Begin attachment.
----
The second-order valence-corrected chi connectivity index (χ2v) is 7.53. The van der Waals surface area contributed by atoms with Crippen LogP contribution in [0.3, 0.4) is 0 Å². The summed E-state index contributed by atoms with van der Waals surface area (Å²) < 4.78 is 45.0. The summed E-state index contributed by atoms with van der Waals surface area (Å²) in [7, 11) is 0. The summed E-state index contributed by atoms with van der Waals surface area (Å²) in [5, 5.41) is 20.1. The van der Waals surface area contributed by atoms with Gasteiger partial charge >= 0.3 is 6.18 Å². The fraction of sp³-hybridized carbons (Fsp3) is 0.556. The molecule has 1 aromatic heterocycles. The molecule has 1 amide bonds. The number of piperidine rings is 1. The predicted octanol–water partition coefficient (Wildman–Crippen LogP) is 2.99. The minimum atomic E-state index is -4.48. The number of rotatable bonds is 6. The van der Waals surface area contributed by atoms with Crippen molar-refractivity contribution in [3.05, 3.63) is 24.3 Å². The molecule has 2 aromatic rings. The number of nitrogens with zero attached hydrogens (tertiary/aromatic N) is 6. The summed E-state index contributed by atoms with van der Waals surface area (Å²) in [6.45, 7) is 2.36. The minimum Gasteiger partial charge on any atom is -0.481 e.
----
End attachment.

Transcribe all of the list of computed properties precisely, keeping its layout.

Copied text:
The second-order valence-corrected chi connectivity index (χ2v) is 7.53. The van der Waals surface area contributed by atoms with Crippen LogP contribution in [0.3, 0.4) is 0 Å². The summed E-state index contributed by atoms with van der Waals surface area (Å²) < 4.78 is 45.0. The summed E-state index contributed by atoms with van der Waals surface area (Å²) in [7, 11) is 0. The summed E-state index contributed by atoms with van der Waals surface area (Å²) in [5, 5.41) is 20.1. The van der Waals surface area contributed by atoms with Gasteiger partial charge >= 0.3 is 6.18 Å². The fraction of sp³-hybridized carbons (Fsp3) is 0.556. The molecule has 1 aromatic heterocycles. The molecule has 1 amide bonds. The number of piperidine rings is 1. The predicted octanol–water partition coefficient (Wildman–Crippen LogP) is 2.99. The minimum atomic E-state index is -4.48. The number of rotatable bonds is 6. The van der Waals surface area contributed by atoms with Crippen molar-refractivity contribution in [3.05, 3.63) is 24.3 Å². The molecule has 2 aromatic rings. The number of nitrogens with zero attached hydrogens (tertiary/aromatic N) is 6. The summed E-state index contributed by atoms with van der Waals surface area (Å²) in [6.45, 7) is 2.36. The minimum Gasteiger partial charge on any atom is -0.481 e.